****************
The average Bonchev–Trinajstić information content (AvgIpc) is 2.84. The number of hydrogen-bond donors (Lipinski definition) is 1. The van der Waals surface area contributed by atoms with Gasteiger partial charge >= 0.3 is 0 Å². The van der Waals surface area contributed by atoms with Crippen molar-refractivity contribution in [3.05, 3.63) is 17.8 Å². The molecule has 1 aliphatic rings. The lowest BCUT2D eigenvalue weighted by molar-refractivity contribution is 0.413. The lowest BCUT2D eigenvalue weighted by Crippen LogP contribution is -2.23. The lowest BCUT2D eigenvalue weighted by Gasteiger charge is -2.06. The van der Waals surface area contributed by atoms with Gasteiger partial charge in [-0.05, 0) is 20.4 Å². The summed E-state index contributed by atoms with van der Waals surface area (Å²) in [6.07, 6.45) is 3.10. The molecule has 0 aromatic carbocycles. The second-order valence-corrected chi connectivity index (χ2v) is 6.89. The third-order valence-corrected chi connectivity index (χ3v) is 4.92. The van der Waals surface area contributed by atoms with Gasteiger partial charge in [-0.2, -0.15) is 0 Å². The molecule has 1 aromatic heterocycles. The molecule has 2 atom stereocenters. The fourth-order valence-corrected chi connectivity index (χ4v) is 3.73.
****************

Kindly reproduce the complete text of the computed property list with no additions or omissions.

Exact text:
The average Bonchev–Trinajstić information content (AvgIpc) is 2.84. The number of hydrogen-bond donors (Lipinski definition) is 1. The van der Waals surface area contributed by atoms with Gasteiger partial charge >= 0.3 is 0 Å². The van der Waals surface area contributed by atoms with Crippen molar-refractivity contribution in [3.05, 3.63) is 17.8 Å². The molecule has 1 aliphatic rings. The lowest BCUT2D eigenvalue weighted by molar-refractivity contribution is 0.413. The lowest BCUT2D eigenvalue weighted by Crippen LogP contribution is -2.23. The lowest BCUT2D eigenvalue weighted by Gasteiger charge is -2.06. The van der Waals surface area contributed by atoms with Gasteiger partial charge in [-0.05, 0) is 20.4 Å². The summed E-state index contributed by atoms with van der Waals surface area (Å²) in [6.07, 6.45) is 3.10. The molecule has 0 aromatic carbocycles. The second-order valence-corrected chi connectivity index (χ2v) is 6.89. The third-order valence-corrected chi connectivity index (χ3v) is 4.92. The van der Waals surface area contributed by atoms with Gasteiger partial charge in [-0.2, -0.15) is 0 Å². The molecule has 1 aromatic heterocycles. The molecule has 2 atom stereocenters. The fourth-order valence-corrected chi connectivity index (χ4v) is 3.73.